Jet fuel production from waste plastics

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Researchers from Washington State University (WSU) recently published a paper in the Journal Advanced Energy in which they describe a research study they conducted turning waste plastics to jet fuel through catalytic pyrolysis with activated carbons.

WSU’s Dr. Hanwu Lei and colleagues melted plastic waste at high temperature with activated carbon, a processed carbon with increased surface area, to produce jet fuel.

“Waste plastic is a huge problem worldwide,” said Lei, an associate professor in WSU’s Department of Biological System Engineering. “This is a very good, and relatively simple, way to recycle these plastics.”

How it works

In the experiment, Lei and colleagues tested low-density polyethylene and mixed a variety of waste plastic products, like water bottles, milk bottles, and plastic bags, and ground them down to around three millimeters, or about the size of a grain of rice.

The plastic granules were then placed on top of activated carbon in a tube reactor at a high temperature, ranging from 430 degree Celsius to 571 degrees Celsius. The carbon is a catalyst; a substance that speeds up a chemical reaction without being consumed by the reaction.

“Plastic is hard to break down,” Lei said. “You have to add a catalyst to help break the chemical bonds. There is a lot of hydrogen in plastics, which is a key component in fuel.”

Once the carbon catalyst has done its work, it can be separated out and re-used on the next batch of waste plastic conversion. The catalyst can also be regenerated after losing its activity.

After testing several different catalysts at different temperatures, the best result they had produced a mixture of 85 percent jet fuel and 15 percent diesel fuel.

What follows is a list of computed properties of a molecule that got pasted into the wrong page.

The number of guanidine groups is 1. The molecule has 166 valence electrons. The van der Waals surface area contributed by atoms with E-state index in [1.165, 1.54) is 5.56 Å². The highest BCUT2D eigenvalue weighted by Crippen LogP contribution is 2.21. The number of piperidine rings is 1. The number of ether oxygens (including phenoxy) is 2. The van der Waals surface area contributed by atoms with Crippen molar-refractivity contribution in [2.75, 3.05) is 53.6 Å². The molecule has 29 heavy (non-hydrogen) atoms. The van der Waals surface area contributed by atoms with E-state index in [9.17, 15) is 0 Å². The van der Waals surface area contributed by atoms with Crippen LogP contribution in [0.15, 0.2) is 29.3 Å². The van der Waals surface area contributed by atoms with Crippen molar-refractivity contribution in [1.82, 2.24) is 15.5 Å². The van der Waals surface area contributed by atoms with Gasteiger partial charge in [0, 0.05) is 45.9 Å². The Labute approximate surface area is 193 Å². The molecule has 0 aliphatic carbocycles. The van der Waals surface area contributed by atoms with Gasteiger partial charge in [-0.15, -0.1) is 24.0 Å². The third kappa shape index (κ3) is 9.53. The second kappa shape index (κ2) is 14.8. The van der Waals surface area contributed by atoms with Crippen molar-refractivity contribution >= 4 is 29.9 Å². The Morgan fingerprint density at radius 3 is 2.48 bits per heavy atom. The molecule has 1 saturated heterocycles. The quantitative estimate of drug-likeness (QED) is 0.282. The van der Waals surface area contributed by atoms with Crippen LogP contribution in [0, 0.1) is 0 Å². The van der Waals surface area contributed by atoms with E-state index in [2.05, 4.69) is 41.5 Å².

Environmental impact

If operated at a commercial scale, the process would go a long way to addressing the world’s plastic waste problems. Not only would this new process reduce that waste, very little of what is produced is wasted.

The pyrolysis process itself is considered to have low environmental impacts as it does not involve the combustion of plastic which subsequently requires the air pollutants to be treated.

“We can recover almost 100 percent of the energy from the plastic we tested,” Lei said. “The fuel is very good quality, and the byproduct gasses produced are high quality and useful as well.”

He also said the method for this process is easily scalable. It could work at a large facility or even on farms, where farmers could turn plastic waste into diesel.

“You have to separate the resulting product to get jet fuel,” Lei said. “If you don’t separate it, then it’s all diesel fuel.”

This work was funded under program initiated by the United States Department of Agriculture.

New global rules curb unrestricted plastic waste exports

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Governments at the 14th Conference of the Parties (COP14) of the Basel Convention recently acted to restrict plastic waste exports by requiring countries to obtain prior informed consent before exporting contaminated or mixed plastic waste. A deluge of plastic waste exports from developed countries has polluted developing countries in Southeast Asia after China closed the door to waste imports in 2018.

Fourteenth Meeting of the Conference of the Parties to the Basel Convention

“With this amendment, many developing countries will, for the first time, have information about plastic wastes entering their country and be empowered to refuse plastic waste dumping,” said Dr. Sara Brosché, IPEN Science Advisor. “For far too long developed countries like the US and Canada have been exporting their mixed toxic plastic wastes to developing Asian countries claiming it would be recycled in the receiving country. Instead, much of this contaminated mixed waste cannot be recycled and is instead dumped or burned, or finds its way into the ocean.”